Audit team skills

GDPR risks impacts all business processes. To ensure that Internal Audit can provide the Board true insights will require processes being audited in collaboration by IT-, legal risk-, and financial risk-auditors. In order to ensure the right skills CAE can use a “skills review.” This review is a process of measuring and analyzing the skills of the audit team. A skills review takes on a perspective of the skills needed both at the present time, and in the future. This requires an understanding of the objectives of the organization, mapping current and required future skills. It also requires an understanding of how the training plan relates to annual performance appraisals to ensure true development and to avoid any duplication of effort. If carried out well-planned and consequently, audit managers can assign the right people to each audit, plan for more effective auditing and ensure increased understanding of the risks and controls enquired in the organization, and thereby broader the Boards insight to how it can reach its objectives. And with the increasing changing demands on organizations – legal requirements, an increasing uncertainty and new technologies – skills are important.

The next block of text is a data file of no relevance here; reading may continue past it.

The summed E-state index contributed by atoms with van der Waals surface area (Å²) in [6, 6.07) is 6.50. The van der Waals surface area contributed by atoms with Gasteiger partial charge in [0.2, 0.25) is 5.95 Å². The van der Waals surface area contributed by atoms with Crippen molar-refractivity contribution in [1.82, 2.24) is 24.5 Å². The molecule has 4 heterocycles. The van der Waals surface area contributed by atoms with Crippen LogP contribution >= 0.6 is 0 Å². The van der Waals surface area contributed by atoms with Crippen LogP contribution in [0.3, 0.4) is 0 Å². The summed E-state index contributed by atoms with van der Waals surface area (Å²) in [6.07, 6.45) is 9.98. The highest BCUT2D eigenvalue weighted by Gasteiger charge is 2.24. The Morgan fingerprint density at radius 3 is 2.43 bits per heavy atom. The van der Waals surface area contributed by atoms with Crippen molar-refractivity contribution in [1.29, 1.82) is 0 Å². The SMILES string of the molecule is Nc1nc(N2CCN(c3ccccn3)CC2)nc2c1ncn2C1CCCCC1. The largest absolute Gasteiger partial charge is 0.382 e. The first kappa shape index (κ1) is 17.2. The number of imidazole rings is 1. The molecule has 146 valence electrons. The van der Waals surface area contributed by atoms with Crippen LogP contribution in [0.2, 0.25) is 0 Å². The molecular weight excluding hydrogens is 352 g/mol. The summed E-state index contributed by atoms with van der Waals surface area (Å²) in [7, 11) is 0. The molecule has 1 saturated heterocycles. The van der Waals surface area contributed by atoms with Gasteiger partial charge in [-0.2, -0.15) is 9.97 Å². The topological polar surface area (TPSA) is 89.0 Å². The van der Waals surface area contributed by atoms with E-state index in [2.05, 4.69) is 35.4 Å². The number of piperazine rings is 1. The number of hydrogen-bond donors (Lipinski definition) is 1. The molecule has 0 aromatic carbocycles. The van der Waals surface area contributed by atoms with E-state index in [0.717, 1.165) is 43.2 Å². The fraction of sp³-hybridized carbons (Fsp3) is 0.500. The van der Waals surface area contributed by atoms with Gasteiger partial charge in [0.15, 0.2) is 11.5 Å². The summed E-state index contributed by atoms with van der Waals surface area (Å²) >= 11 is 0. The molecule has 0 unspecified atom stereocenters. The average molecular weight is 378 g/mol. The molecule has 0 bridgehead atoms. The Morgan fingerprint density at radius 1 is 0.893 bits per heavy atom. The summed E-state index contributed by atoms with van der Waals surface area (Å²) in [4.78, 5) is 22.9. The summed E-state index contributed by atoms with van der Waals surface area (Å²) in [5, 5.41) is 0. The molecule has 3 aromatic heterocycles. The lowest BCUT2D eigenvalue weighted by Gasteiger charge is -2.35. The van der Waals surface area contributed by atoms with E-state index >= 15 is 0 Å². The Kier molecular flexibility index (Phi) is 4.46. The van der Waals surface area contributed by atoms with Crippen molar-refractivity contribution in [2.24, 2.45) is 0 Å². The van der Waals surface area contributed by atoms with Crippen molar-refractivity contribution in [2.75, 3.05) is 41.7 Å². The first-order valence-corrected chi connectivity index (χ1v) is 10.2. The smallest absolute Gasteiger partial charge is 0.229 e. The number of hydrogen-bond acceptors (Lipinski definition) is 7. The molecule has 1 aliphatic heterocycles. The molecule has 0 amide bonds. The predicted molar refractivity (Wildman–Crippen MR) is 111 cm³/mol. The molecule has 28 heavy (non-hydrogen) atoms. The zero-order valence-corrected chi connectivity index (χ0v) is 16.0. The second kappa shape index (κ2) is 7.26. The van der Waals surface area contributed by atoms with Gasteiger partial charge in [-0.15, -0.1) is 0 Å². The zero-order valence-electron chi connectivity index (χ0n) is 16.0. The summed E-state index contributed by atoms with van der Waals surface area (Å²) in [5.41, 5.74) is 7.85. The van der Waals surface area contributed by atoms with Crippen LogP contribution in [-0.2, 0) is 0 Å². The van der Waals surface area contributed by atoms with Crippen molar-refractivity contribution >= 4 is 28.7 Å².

The added value of enhancing internal audit practices can be seen from the perspective of various stakeholders. With an internal audit team acting as a “trusted advisor”, management will have an advocate, a risk manager, a controls expert, an efficiency specialist, a problem-solving partner and, maybe most importantly, more insight.

– And more insight can turn risks into opportunities.

By Heidi Gliese Hylleborg and Rasmus Forssblad.